Time Machine: Oct 20,2001 Monahan and Stone Score In 4-0 Rout

It was Oct 20, 2001 and Lafayette has an 11-3 record and 4-1 in the Patriot League. The game took place after the dedication of brand new Rappolt Field. There was a nice crowd of nearly 750 fans. The roster consisted of many outstanding players, including Megan Monahan, sophomore player and now head coach Jennifer Stone. Also on field were goalie Amy Cohn, Erica Bartch, Carolyn Rodichok, Mellissa Hoh, Merideth Hahn, Kelley Maiers, Stephanie Goldman,  and Kristen, Chiusano.

As goleopards reported, ” The Lafayette Field Hockey team extended its winning streak vs. Lehigh to seven as they blanked the Mountain Hawks 4-0…….Megan Monahan notched a hat trick in the win..   Monahn opened the scoring in the second minute to notch her a-monahan-102001 11th goal of the year off a pass from Meridith Hahn.”

” Monahan tallied her second goal with less than two minutes remaining in the first half off a pass from sophomore Jennifer Stone to put Lafayette ahead 2-0. The Leopards remained strong  offensively in the second half including Stone who knocked in her fifth goal of the year after dribbling past two Mountain Hawk defenders in the circle.”

“Monahan completed her hat trick off a pass from Melissa Hoh. Hoh put on a dribbling display through the right side of the circle before finding Monahan at the far post for her second assist of the year.”

Cohen was excellent in the goal making 8 saves that night and the shutout, her fourth of the year.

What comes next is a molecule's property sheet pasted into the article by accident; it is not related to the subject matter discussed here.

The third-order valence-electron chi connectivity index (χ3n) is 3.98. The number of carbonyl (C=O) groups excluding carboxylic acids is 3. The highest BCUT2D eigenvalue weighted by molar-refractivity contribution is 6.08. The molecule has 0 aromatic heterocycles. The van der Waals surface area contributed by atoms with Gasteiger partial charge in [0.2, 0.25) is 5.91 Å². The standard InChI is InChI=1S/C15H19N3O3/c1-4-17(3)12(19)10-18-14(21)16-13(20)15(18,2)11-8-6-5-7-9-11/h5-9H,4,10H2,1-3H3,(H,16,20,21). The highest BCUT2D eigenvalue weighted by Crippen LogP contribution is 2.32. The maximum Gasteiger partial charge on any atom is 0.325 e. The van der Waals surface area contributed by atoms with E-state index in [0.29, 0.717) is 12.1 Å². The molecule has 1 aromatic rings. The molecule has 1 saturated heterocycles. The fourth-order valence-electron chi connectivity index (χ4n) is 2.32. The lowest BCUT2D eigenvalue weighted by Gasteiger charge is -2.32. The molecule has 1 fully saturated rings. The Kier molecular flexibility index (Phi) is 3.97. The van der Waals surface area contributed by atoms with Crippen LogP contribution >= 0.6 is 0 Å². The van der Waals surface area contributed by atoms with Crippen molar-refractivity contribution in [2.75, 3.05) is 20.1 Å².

Fortunately we do have some tape of the game. Here is Monahan’s first goal off a Hahn assist. Gary Laubach, voice for Lafayette athletics has the play by play and Kalee Salber hall  of fame field hockey player has the analysis.

Late in the first half Monahan scores her second off a Stone assist. Here is the slow motion  review by Kalee.

Early in the second half Stone scores on a nifty reverse stick shot after dodging two defenders

Finally Monahan finishes after a brilliant sprint by Mellisa Hoh to get her hat trick



Lafayette Time Machine Sept 16, 2009

Kelsey Andersen

Memorable wins  build  winning traditions,  and it is fair to say the successes of the present are built on the shoulders those who passed by yesterday. Lafayette players still hold  a myriad league records, unbroken even today. The rosters from yesterday are replete with stars that have carved their place into the record books. Lafayette has had its share of all-Americans and all-Patriot League performers. But as a fan it is individual games that stand out to me and keep me interested.

During the next month I will feature several team efforts that stick out in my mind in no particular order. The first is a game on Sept 9,2009. Penn State arrived with their national ranking to Rappolt field. In the first half a stingy defense holds Penn State to just one shot. During the game Lafayette collects 11 shots, 4 from Kelly Hilovsky, 2 each from Amanda Saber and Deanna DiCroce and 1 each from Caitlin Titus, Meghan Ciccci and Cara Lyons. Kelsey Andersen, our goalie, puts on a clinic turning way 4 shots during the game. After a 0-0 tie in regulation, then freshman Deanna DiCroce,  within two minutes into overtime, scores an unassisted reverse stick shot breaking the tie and winning the game.